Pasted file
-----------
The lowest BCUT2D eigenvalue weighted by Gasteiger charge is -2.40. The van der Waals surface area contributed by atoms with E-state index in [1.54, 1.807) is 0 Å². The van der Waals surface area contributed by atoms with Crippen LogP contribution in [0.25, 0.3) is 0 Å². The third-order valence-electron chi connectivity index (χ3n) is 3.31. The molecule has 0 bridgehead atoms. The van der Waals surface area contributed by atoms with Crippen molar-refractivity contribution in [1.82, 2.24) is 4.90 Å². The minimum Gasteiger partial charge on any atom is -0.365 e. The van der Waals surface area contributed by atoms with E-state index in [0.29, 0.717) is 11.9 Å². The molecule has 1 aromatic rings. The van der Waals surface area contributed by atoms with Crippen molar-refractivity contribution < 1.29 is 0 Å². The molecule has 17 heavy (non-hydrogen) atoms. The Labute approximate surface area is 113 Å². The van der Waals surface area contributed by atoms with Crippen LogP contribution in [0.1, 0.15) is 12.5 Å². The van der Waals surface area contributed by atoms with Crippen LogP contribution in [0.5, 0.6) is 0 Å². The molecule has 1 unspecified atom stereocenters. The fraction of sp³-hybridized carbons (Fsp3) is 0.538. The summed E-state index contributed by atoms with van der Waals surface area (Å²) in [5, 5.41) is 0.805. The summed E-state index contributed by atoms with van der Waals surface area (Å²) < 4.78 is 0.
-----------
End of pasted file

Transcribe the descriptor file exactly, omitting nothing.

The lowest BCUT2D eigenvalue weighted by Gasteiger charge is -2.40. The van der Waals surface area contributed by atoms with E-state index in [1.54, 1.807) is 0 Å². The van der Waals surface area contributed by atoms with Crippen LogP contribution in [0.25, 0.3) is 0 Å². The third-order valence-electron chi connectivity index (χ3n) is 3.31. The molecule has 0 bridgehead atoms. The van der Waals surface area contributed by atoms with Crippen molar-refractivity contribution in [1.82, 2.24) is 4.90 Å². The minimum Gasteiger partial charge on any atom is -0.365 e. The van der Waals surface area contributed by atoms with E-state index in [0.29, 0.717) is 11.9 Å². The molecule has 1 aromatic rings. The van der Waals surface area contributed by atoms with Crippen molar-refractivity contribution < 1.29 is 0 Å². The molecule has 17 heavy (non-hydrogen) atoms. The Labute approximate surface area is 113 Å². The van der Waals surface area contributed by atoms with Crippen LogP contribution in [0.1, 0.15) is 12.5 Å². The van der Waals surface area contributed by atoms with Crippen LogP contribution in [0.5, 0.6) is 0 Å². The molecule has 1 unspecified atom stereocenters. The fraction of sp³-hybridized carbons (Fsp3) is 0.538. The summed E-state index contributed by atoms with van der Waals surface area (Å²) in [5, 5.41) is 0.805. The summed E-state index contributed by atoms with van der Waals surface area (Å²) < 4.78 is 0.